Being in the same space day after day can sometimes wear you down. We all need a little reset. Sometimes it’s as simple as climbing in the car driving to the other side of town and hanging out in a park. It could involve traveling. In her article “8 Reasons Why Traveling is Good for Your Health”, Karen Reed observes that creative people will travel to a new place so they can be exposed to new ideas or cultures. It can serve as a trigger for creativity. My trip to Joshua Tree triggered the idea for an article. My recent family trip to Ireland and Scotland inspired me for several future goals.
There are immediate things you can do to get unstuck if you’re in a creative dry spell. The most important thing you can do is take action.
You’ll get there…
If you want more inspiration about how travel can not only benefit your creativity but your health as well, read Karen Reed’s full article here…
Got some disappointing news about something I had focused my time and energy on recently.
There were a few moments where I felt really down.
But, I’m in a better place than I was a few years ago.
A few years ago, this news could have kept me in a cycle of depression for weeks, if not months.
Now, I was able to pull out of it quicker. There is a Bigger Plan at work here.
I know that God has given me abilities, skills and talents that are to be used for His Glory, not my own.
When I learn to keep Him as the center of all of it, my successes and my failures, it helps.
Believe me, I still feel pain.
But I also have hope that helps me get up and keep going.
Here are a few things that helped me during the recent rejection:
I shared with my wife and my friends. In the past, I used to keep all of it bottled up an would isolate. It didn’t help and people didn’t want to hang around that.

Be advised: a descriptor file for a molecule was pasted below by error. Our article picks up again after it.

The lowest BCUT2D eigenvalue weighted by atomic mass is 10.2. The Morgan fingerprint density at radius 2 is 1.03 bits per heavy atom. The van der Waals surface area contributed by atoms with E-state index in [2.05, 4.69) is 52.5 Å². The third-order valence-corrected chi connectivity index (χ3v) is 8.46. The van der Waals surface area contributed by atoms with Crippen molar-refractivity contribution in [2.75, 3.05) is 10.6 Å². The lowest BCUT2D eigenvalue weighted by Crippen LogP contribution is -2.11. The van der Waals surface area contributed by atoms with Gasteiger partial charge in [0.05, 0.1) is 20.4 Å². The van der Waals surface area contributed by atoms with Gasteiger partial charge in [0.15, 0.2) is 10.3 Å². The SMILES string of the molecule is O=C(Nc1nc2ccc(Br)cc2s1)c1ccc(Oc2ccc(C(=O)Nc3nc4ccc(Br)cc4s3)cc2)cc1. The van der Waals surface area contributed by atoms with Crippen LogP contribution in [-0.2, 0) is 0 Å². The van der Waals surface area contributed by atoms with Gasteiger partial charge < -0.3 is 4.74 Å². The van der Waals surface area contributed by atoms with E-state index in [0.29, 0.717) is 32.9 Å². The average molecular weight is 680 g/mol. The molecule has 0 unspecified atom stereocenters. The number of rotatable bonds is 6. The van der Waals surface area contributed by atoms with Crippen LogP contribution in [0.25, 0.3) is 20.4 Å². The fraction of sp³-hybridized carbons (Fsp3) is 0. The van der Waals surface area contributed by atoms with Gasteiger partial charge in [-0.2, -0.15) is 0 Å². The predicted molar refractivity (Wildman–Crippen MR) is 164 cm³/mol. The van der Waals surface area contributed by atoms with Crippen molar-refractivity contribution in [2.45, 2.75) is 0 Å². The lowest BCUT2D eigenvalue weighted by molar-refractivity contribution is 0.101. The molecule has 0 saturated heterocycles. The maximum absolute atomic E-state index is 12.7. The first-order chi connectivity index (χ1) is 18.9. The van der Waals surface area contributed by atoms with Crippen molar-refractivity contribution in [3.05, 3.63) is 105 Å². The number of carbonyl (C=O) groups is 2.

I read scripture that would lift me up. It’s surprising how much there is in the Bible about dealing with disappointment. Jeremiah 29:11-13 (NLT) “For I know the plans I have for you,” says the LORD. “They are plans for good and not for disaster, to give you a future and a hope. In those days when you pray, I will listen. If you look for me wholeheartedly, you will find me.”
I reviewed what I have accomplished in the past, and reassessed what that means for the future. Perhaps this recent rejection means that I’m supposed to be using my abilities in a different way. A way in which I would thrive and would be more in line with my talents.
Whatever the near future holds, I’m grateful for the love and support that I have along the way, from God, from my wife, my family and my friends. All of this is about serving others.
I hope today if you are feeling the sting of disappointment that you can find some peace and insight to see the Bigger Plan.
(This is the second part of a story that tells the story of how I made a poor decision that left me unemployed for 11 months.For the first part read here)
After I had left my regular work at Disney in the fall of 2005, I thought things were going to go my way. We had some money saved up. I was sure that television commercial work would start pouring in.
I was so confident that I even turned down a seasonal opportunity from another theme park because I was going to leave that behind me.
My problem… I didn’t have a plan in place. I wasn’t in a regular acting class at the time or a regular group where I could exchange ideas about how to get consistent work.
I was just winging it.
Not having a plan in place was very detrimental. I found myself with a lot of free time on my hands. Without a clear direction, I became easily distracted or overwhelmed by what needed to happen in order to book work.
I wasn’t handling it very well.
I felt guilty that I couldn’t seem to get things done so I started filling my days with anything and everything. I started volunteering at the kids’ school, volunteering at church and just being involved in a myriad of different non-paying activities.
Volunteering is a good thing, but when you are not taking care of basic income for the home it can cause its own problems. And it did. Before I knew it I found myself emotionally committed to things that had nothing to do with forward motion for my career. I was stretching myself too thin and getting exhausted. But at least I could claim that I was “busy.”
I also started numbing myself with food and booze. Not helpful. When you go to an audition for a television commercial, you don’t look too attractive when you’ve got a puffy face from booze and a poor diet.
I was fortunate enough to book odd jobs here and there. I did extra work for a few television shows but found the experience depressing and not very lucrative for a man trying to support a family of five.